No fossil fuel necessary back then. No exhaust other than steaming nostrils and a pile of manure here or there.
We are the aging bridge generation between the end of horse power on hooves giving way to universal horse power on wheels. I remind myself of this each day as I do the chores in the barn. I’m a fortunate farmer, working alongside these animals on the edge of a frosty morning, knowing few people will remember how essential they were or have the privilege to continue to care for them as they deserve.
Though the barn is so warm that the oats in his manger, the straw in his bed seem to give off smoke—
though the wind is so cold, the snow in the pasture so deep he’d fall down and freeze in an hour—
the eleven-month-old palomino stallion has gone almost crazy fighting and pleading to be let out. ~Alden Nowlan “The Palomino Stallion” from Selected Poems.
Inside the barn the sheep were standing, pushed close to one another. Some were dozing, some had eyes wide open listening in the dark. Some had no doubt heard of wolves. They looked weary with all the burdens they had to carry, like being thought of as stupid and cowardly, disliked by cowboys for the way they eat grass about an inch into the dirt, the silly look they have just after shearing, of being one of the symbols of the Christian religion. In the darkness of the barn their woolly backs were full of light gathered on summer pastures. Above them their white breath was suspended, while far off in the pine woods, night was deep in silence. The owl and rabbit were wondering, along with the trees, if the air would soon fill with snowflakes, but the power that moves through the world and makes our hair stand on end was keeping the answer to itself. ~Tom Hennen “Sheep in the Winter Night” from Darkness Sticks to Everything.
We all feel pretty locked in right now – not able to go where we want, when we want, or how we want. We are kicking at the walls and pummeling each other in our frustration at the limitations imposed by a blizzard of virus swirling outside, swallowing up another person every couple minutes.
It is hard to think of quarantine as a necessary time of security and safety. Even our horses are confined to their barn stalls in the worst of winter weather with all the comforts of home provided to them, yet somehow they believe it is better “out there” than inside. However, once they are “out there,” they take one look around and turn back to come in where there isn’t knee deep mud or bitter northeast winds or pounding drenching rain. It isn’t a bit friendly out there.
In this part of the world, we can continue to have harsh winter weather for another month or so and then we can start allowing our critters more freedom. There is no chance the viral storm will settle that soon so the rest of us will hunker down for a while longer.
I tell you… if these should hold their peace, the stones would immediately cry out.” ~Luke 19: 39-40
A stable-lamp is lighted Whose glow shall wake the sky; The stars shall bend their voices, And every stone shall cry. And every stone shall cry, And straw like gold shall shine; A barn shall harbor heaven, A stall become a shrine.
This child through David’s city Shall ride in triumph by; The palm shall strew its branches, And every stone shall cry. And every stone shall cry, Though heavy, dull, and dumb, And lie within the roadway To pave his kingdom come.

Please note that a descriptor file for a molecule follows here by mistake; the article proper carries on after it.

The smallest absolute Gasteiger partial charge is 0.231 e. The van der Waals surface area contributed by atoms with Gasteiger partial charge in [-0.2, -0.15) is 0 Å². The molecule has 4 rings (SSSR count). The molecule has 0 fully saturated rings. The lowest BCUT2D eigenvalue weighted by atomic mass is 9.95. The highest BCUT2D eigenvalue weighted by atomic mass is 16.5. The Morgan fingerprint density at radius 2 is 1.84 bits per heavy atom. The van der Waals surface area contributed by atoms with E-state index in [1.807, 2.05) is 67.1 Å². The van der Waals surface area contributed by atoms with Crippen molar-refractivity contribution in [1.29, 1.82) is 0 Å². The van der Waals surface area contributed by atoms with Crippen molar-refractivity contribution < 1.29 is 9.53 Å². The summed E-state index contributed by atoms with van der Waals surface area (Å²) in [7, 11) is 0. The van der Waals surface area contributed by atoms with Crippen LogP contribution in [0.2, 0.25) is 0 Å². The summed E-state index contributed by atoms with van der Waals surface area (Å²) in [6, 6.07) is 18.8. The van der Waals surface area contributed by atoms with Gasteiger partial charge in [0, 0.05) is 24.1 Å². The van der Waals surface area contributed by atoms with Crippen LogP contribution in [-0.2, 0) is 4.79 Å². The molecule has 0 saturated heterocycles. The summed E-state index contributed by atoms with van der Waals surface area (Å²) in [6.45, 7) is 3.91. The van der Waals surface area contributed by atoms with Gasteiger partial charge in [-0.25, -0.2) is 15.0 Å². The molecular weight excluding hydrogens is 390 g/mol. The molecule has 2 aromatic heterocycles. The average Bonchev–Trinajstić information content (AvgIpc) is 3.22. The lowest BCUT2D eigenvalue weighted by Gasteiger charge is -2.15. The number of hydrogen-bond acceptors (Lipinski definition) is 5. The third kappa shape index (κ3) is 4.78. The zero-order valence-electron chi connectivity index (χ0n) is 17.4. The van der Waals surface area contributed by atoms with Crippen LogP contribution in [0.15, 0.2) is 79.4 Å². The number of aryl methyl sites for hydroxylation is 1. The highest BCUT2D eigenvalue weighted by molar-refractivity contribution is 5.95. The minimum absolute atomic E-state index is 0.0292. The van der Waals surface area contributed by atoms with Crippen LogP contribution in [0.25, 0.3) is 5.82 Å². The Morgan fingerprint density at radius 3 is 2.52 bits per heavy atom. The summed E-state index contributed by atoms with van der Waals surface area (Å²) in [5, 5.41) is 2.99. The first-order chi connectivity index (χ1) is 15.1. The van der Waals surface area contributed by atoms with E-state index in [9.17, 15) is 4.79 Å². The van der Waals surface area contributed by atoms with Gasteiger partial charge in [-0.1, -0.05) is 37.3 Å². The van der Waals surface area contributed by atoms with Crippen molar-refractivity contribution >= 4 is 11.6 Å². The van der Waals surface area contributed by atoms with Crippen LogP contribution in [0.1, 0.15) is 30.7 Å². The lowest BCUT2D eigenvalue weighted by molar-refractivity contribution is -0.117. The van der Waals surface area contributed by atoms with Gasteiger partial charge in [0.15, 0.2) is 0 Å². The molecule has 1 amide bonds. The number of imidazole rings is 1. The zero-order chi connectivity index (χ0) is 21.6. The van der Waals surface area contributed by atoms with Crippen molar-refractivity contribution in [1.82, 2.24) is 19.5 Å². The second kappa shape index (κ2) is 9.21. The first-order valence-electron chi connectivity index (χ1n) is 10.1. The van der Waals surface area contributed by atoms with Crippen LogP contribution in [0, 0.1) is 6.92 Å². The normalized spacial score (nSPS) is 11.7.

Yet he shall be forsaken, And yielded up to die; The sky shall groan and darken, And every stone shall cry. And every stone shall cry For stony hearts of men: God’s blood upon the spearhead, God’s love refused again.
But now, as at the ending, The low is lifted high; The stars shall bend their voices, And every stone shall cry. And every stone shall cry In praises of the child By whose descent among us The worlds are reconciled. ~Richard Wilbur “A Christmas Hymn”
Feeling heavy, dull and dumb, I am convinced I’m no better than a simple rock, inconsequential and immobile, trod upon and paved over, forgettable and forgotten.
I could believe there exists no pulse in my stony heart, incapable of love if I turn away from a God who has come to walk with me on this humble ground .
Yet the low are lifted high by His descent– every stone, even the dumb and lifeless, shall cry out in community with Him, even the silent will find a voice to praise.
Even my own voice, meager and anemic, shall be heard.
Even a barn can harbor heaven, straw a bed of spun gold, a stall becomes a shrine, as a glow shall wake the sky.
I am no longer forgotten. In fact, never have been forgotten. So hard to reconcile: if the stones and barn and stalls have known Him all along, so should I.
I wanted a horse. This was long after we sold the work horses, and I was feeling
restless on the farm. I got up early to help my father milk the cows, talking
a blue streak about TV cowboys he never had time to see and trying to
convince him that a horse wouldn’t cost so much and that I’d do all the work.
He listened while he leaned his head against the flank of a Holstein, pulling
the last line of warm milk into the stainless bucket. He kept listening
while the milk-machine pumped like an engine, and the black and silver cups fell off and
dangled down, clanging like bells when he stepped away, balancing the heavy milker
against the vacuum hose and the leather belt. I knew he didn’t want the trouble
of a horse, but I also knew there was nothing else I wanted the way I wanted a horse—
another way of saying I wanted to ride into the sunset and (maybe)
never come back—I think he knew that too. We’ll see, he said, we’ll see what we can do. ~Joyce Sutphen “What Every Girl Wants”
I once was a skinny freckled eleven year old girl who wanted nothing more than to have her own horse. Every inch of my bedroom wall had posters of horses, all my shelves were filled with horse books and horse figurines and my bed was piled with stuffed horses. I suffered an extremely serious case of horse fever.
I had learned to ride my big sister’s horse while my sister was off to college, but the little mare had pushed down a hot wire to get into a field of spring oats which resulted in a terrible case of colic and had to be put down. I was inconsolable until I set my mind to buy another horse. We had only a small shed, not a real barn, and no actual fences other than the electric hot wire. Though I was earning money as best I could picking berries and babysitting, I was a long way away from the $150 it would take to buy a trained horse back in 1965. I pestered my father about my dreams of another horse, and since he was the one to dig the hole for my sister’s horse to be buried, he was not enthusiastic. “We’ll see,” he said. “We will see what we can do.”